Calgary students step toward reconciliation with symbolic walk

Hundreds of Calgary children from two schools united in a symbolic and colourful gesture Thursday morning.

More than 1,000 students and teachers celebrate with traditional powwow at MRU

Chiila Elementary School students in Grades 3 and 4 walk toward Mount Royal University Thursday morning as they prepare to meet their Grade 7 buddies from Connect Charter School. (Monty Kruger/CBC)

Hundreds of Calgary children united in a symbolic gesture Thursday morning to illustrate what it means to walk the path of reconciliation.

Indigenous students carrying colourful eagle staffs and First Nations flags met Connect Charter School students, who carried handmade signs that read "Reconciliation starts with me," and "Treaty 7 proud" in the southwest community of Lakeview.

The students then walked together across the 37th Street interchange to Mount Royal University, where they participated in a traditional powwow with performances by Tsuut'ina dancers, drummers and singers.

Students from Calgary Connect Charter walk toward Mount Royal University, to participate in a traditional powwow alongside First Nations students. (Monty Kruger/CBC)

The event was part of a larger project to bring Indigenous and non-Indigenous communities together through collaboration between schools, said Phil Butterfield, principal at Connect Charter School.

"This is not just a one-day event or something that's gonna happen, and then we move on and check off that box on our list. It's very important that this be part of now a sustainable future commitment," he said.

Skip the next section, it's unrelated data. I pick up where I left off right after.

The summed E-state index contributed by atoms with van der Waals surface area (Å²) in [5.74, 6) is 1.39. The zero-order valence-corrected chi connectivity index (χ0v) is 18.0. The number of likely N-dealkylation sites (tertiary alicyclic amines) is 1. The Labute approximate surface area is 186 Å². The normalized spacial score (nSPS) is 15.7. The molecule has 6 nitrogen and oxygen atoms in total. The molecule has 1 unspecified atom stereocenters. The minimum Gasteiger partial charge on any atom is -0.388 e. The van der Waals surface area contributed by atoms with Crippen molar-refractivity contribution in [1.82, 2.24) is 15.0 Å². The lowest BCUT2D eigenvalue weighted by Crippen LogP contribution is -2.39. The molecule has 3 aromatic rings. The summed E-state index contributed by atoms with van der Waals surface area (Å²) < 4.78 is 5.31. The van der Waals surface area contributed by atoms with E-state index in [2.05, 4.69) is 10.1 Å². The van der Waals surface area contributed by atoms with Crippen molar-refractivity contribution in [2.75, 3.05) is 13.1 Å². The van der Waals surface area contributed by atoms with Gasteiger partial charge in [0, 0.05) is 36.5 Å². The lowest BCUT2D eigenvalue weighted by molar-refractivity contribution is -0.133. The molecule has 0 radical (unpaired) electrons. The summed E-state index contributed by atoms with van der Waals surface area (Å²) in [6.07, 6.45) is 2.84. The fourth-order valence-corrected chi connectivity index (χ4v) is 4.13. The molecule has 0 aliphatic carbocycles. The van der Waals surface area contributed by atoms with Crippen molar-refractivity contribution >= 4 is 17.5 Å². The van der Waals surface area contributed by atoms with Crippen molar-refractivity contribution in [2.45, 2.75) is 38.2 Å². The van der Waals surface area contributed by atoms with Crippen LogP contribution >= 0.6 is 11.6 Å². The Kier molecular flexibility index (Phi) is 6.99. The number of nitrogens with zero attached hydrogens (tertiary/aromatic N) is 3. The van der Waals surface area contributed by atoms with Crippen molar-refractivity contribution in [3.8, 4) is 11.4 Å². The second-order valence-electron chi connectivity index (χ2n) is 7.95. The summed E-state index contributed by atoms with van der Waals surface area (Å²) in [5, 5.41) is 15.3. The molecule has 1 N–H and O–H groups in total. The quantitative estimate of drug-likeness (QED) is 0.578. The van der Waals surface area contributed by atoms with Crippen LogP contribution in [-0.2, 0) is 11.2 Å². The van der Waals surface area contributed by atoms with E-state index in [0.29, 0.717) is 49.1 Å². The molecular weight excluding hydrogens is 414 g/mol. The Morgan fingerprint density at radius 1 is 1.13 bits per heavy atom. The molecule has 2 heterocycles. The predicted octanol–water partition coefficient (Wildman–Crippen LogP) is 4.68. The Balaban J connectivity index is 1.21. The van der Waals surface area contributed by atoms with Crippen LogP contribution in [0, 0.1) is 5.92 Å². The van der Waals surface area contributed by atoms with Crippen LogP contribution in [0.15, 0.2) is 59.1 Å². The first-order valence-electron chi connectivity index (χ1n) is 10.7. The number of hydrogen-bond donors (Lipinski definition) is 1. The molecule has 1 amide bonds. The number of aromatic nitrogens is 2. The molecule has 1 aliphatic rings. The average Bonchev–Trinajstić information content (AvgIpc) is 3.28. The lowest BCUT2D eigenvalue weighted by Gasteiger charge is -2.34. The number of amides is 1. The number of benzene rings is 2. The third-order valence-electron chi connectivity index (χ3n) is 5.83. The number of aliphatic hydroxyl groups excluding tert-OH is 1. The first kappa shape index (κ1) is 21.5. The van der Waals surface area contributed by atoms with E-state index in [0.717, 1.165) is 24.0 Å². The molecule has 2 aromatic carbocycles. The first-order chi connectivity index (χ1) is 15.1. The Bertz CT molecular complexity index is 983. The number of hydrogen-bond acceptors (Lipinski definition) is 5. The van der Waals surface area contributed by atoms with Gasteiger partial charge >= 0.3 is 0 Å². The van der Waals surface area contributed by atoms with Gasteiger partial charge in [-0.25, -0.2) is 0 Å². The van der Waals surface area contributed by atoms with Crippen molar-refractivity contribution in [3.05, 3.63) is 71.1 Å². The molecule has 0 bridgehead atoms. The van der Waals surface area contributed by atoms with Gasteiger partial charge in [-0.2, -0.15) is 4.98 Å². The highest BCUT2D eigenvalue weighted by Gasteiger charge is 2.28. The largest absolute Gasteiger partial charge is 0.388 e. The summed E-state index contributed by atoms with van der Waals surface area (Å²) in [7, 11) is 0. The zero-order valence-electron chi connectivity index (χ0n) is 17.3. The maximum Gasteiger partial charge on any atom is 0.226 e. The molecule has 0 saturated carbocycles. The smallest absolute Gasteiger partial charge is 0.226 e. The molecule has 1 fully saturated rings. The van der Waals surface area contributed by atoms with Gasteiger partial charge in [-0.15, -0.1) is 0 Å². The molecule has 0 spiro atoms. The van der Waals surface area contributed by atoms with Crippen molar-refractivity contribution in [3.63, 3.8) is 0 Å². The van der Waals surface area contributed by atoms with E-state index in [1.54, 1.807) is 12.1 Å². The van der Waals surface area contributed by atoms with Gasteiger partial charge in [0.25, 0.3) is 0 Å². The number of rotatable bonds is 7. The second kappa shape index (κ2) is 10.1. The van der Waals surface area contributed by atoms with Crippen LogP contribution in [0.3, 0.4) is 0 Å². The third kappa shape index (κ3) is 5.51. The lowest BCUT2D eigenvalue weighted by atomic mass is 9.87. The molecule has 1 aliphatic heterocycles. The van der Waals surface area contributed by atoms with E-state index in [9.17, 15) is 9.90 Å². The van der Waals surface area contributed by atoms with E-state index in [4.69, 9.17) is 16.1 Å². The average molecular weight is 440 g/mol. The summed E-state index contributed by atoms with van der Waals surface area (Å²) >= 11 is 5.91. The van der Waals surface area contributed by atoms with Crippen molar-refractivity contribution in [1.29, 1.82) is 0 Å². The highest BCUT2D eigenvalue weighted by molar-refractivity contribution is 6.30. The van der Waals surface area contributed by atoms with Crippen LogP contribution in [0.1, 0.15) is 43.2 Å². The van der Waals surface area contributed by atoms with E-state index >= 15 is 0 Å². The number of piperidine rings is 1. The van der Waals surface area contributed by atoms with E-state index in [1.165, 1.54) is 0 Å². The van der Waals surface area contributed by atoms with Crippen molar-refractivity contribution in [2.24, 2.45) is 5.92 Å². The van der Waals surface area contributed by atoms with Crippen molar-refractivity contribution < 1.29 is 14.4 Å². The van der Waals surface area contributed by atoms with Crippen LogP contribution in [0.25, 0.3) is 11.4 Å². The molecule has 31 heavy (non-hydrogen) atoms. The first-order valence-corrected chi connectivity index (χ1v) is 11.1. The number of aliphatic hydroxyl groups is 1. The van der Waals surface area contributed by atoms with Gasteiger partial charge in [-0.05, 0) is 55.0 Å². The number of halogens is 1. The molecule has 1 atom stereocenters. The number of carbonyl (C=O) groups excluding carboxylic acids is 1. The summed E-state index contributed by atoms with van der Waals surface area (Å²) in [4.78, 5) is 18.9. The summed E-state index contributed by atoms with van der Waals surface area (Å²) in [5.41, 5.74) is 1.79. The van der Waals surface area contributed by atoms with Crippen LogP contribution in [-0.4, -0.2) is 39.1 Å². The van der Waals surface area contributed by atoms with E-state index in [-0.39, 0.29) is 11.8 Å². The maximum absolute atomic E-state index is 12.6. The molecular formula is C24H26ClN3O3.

"We can learn a great deal from them, and we know we can."

Roughly 1,000 students, guests, teachers and members of the community gather to watch traditional dance, song and drumming at Mount Royal University on Thursday. (Monty Kruger/CBC)

Building mutual respect

For student Lindsay Henderson, it was an opportunity to find cultural common ground and build upon it.

"They're really similar to us in so many different ways," she said. 

"Our ancestors in the past, we haven't treated them very nicely, like equals," she went on.

"We've treated them more like we're more important and that we matter more than them, which isn't true; every culture matters a lot to us. We're trying to heal that wound," she explained.

Lindsay Henderson says she especially appreciates learning the stories and cultural meaning behind various First Nations dances. (Monty Kruger/CBC)

Hal Eagletail, a leader in the Tsuut'ina Nation and emcee at the powwow, said it's important for children to develop an appreciation of other cultures while they're still young, so that it shapes their interactions and behaviours as they grow older.

"If they grow up to be kindhearted and humble, and genuinely knowledgeable on each other's cultural identity, they're gonna have a mutual respect for each other, and that's what it's all about," Eagletail said.

Hal Eagletail says there is much that both Indigenous and non-Indigenous people can glean by engaging with the other's culture and values. (Monty Kruger/CBC)

With files from Monty Kruger